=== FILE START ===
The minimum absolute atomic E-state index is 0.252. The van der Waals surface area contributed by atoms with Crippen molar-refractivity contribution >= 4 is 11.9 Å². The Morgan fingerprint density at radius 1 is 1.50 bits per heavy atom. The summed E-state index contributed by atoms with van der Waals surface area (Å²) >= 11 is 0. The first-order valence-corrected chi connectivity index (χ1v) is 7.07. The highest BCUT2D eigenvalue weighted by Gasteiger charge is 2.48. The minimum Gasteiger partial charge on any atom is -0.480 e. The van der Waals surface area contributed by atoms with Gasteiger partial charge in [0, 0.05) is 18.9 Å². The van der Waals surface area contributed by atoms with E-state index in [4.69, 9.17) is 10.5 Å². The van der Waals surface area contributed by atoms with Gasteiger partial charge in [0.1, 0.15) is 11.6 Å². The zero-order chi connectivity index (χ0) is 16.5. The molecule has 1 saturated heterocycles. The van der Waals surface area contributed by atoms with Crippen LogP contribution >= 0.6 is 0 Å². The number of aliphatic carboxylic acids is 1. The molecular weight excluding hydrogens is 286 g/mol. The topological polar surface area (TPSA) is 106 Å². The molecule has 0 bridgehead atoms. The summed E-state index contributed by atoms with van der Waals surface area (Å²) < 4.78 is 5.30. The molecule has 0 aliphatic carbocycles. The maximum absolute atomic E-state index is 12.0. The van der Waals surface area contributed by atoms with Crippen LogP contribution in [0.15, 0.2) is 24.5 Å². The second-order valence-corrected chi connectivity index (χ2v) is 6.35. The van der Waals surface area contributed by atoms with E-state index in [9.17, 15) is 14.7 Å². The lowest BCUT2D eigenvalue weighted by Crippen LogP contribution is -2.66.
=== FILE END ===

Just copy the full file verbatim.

The minimum absolute atomic E-state index is 0.252. The van der Waals surface area contributed by atoms with Crippen molar-refractivity contribution >= 4 is 11.9 Å². The Morgan fingerprint density at radius 1 is 1.50 bits per heavy atom. The summed E-state index contributed by atoms with van der Waals surface area (Å²) >= 11 is 0. The first-order valence-corrected chi connectivity index (χ1v) is 7.07. The highest BCUT2D eigenvalue weighted by Gasteiger charge is 2.48. The minimum Gasteiger partial charge on any atom is -0.480 e. The van der Waals surface area contributed by atoms with Gasteiger partial charge in [0, 0.05) is 18.9 Å². The van der Waals surface area contributed by atoms with E-state index in [4.69, 9.17) is 10.5 Å². The van der Waals surface area contributed by atoms with Gasteiger partial charge in [0.1, 0.15) is 11.6 Å². The zero-order chi connectivity index (χ0) is 16.5. The molecule has 1 saturated heterocycles. The van der Waals surface area contributed by atoms with Crippen LogP contribution >= 0.6 is 0 Å². The number of aliphatic carboxylic acids is 1. The molecular weight excluding hydrogens is 286 g/mol. The topological polar surface area (TPSA) is 106 Å². The molecule has 0 bridgehead atoms. The summed E-state index contributed by atoms with van der Waals surface area (Å²) < 4.78 is 5.30. The molecule has 0 aliphatic carbocycles. The maximum absolute atomic E-state index is 12.0. The van der Waals surface area contributed by atoms with Crippen LogP contribution in [0.15, 0.2) is 24.5 Å². The second-order valence-corrected chi connectivity index (χ2v) is 6.35. The van der Waals surface area contributed by atoms with E-state index in [9.17, 15) is 14.7 Å². The lowest BCUT2D eigenvalue weighted by Crippen LogP contribution is -2.66.